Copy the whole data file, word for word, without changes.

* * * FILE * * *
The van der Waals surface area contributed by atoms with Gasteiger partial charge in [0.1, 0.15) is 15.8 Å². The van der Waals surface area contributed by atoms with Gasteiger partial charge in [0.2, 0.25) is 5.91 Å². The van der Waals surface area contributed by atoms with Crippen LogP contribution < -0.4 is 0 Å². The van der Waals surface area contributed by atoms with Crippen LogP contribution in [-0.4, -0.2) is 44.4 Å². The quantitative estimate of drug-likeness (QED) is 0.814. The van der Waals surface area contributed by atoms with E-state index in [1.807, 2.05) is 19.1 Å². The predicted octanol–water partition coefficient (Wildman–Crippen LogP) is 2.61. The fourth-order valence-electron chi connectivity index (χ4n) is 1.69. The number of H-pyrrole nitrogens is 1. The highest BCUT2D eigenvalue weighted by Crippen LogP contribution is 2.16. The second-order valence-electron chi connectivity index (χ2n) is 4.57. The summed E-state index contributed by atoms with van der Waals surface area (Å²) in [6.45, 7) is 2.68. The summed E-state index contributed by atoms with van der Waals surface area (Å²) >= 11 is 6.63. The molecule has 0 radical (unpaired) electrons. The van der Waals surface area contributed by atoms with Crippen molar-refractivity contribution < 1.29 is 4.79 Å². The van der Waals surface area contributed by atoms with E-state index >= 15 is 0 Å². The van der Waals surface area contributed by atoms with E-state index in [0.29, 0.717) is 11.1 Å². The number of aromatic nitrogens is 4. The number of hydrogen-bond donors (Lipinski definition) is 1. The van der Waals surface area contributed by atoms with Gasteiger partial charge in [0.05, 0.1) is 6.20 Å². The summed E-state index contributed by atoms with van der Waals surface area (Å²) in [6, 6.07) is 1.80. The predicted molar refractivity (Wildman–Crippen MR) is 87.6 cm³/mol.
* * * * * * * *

The van der Waals surface area contributed by atoms with Gasteiger partial charge in [0.1, 0.15) is 15.8 Å². The van der Waals surface area contributed by atoms with Gasteiger partial charge in [0.2, 0.25) is 5.91 Å². The van der Waals surface area contributed by atoms with Crippen LogP contribution < -0.4 is 0 Å². The van der Waals surface area contributed by atoms with Crippen LogP contribution in [-0.4, -0.2) is 44.4 Å². The quantitative estimate of drug-likeness (QED) is 0.814. The van der Waals surface area contributed by atoms with E-state index in [1.807, 2.05) is 19.1 Å². The predicted octanol–water partition coefficient (Wildman–Crippen LogP) is 2.61. The fourth-order valence-electron chi connectivity index (χ4n) is 1.69. The number of H-pyrrole nitrogens is 1. The highest BCUT2D eigenvalue weighted by Crippen LogP contribution is 2.16. The second-order valence-electron chi connectivity index (χ2n) is 4.57. The summed E-state index contributed by atoms with van der Waals surface area (Å²) in [6.45, 7) is 2.68. The summed E-state index contributed by atoms with van der Waals surface area (Å²) >= 11 is 6.63. The molecule has 0 radical (unpaired) electrons. The van der Waals surface area contributed by atoms with Crippen molar-refractivity contribution < 1.29 is 4.79 Å². The van der Waals surface area contributed by atoms with E-state index >= 15 is 0 Å². The van der Waals surface area contributed by atoms with E-state index in [0.29, 0.717) is 11.1 Å². The number of aromatic nitrogens is 4. The number of hydrogen-bond donors (Lipinski definition) is 1. The van der Waals surface area contributed by atoms with Gasteiger partial charge in [0.05, 0.1) is 6.20 Å². The summed E-state index contributed by atoms with van der Waals surface area (Å²) in [6, 6.07) is 1.80. The predicted molar refractivity (Wildman–Crippen MR) is 87.6 cm³/mol.